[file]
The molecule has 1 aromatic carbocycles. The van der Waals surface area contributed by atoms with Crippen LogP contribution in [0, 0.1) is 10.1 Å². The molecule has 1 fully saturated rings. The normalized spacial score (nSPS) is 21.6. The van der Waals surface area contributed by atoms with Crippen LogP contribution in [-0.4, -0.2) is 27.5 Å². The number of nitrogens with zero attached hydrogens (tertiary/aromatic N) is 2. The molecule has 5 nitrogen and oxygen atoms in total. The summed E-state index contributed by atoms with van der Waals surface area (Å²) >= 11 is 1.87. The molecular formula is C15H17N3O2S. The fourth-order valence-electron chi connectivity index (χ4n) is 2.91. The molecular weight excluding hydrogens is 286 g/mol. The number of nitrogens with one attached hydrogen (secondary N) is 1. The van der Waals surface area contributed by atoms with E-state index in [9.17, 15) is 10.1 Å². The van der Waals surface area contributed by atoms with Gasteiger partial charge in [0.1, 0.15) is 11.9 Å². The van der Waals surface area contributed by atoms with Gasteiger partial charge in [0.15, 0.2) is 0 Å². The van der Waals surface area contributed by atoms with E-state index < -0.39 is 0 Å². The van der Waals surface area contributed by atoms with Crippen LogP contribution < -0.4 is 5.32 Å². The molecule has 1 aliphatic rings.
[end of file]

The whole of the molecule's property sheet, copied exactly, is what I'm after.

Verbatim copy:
The molecule has 1 aromatic carbocycles. The van der Waals surface area contributed by atoms with Crippen LogP contribution in [0, 0.1) is 10.1 Å². The molecule has 1 fully saturated rings. The normalized spacial score (nSPS) is 21.6. The van der Waals surface area contributed by atoms with Crippen LogP contribution in [-0.4, -0.2) is 27.5 Å². The number of nitrogens with zero attached hydrogens (tertiary/aromatic N) is 2. The molecule has 5 nitrogen and oxygen atoms in total. The summed E-state index contributed by atoms with van der Waals surface area (Å²) >= 11 is 1.87. The molecular formula is C15H17N3O2S. The fourth-order valence-electron chi connectivity index (χ4n) is 2.91. The molecular weight excluding hydrogens is 286 g/mol. The number of nitrogens with one attached hydrogen (secondary N) is 1. The van der Waals surface area contributed by atoms with E-state index in [9.17, 15) is 10.1 Å². The van der Waals surface area contributed by atoms with Gasteiger partial charge in [0.1, 0.15) is 11.9 Å². The van der Waals surface area contributed by atoms with Gasteiger partial charge in [0.15, 0.2) is 0 Å². The van der Waals surface area contributed by atoms with E-state index < -0.39 is 0 Å². The van der Waals surface area contributed by atoms with Crippen LogP contribution < -0.4 is 5.32 Å². The molecule has 1 aliphatic rings.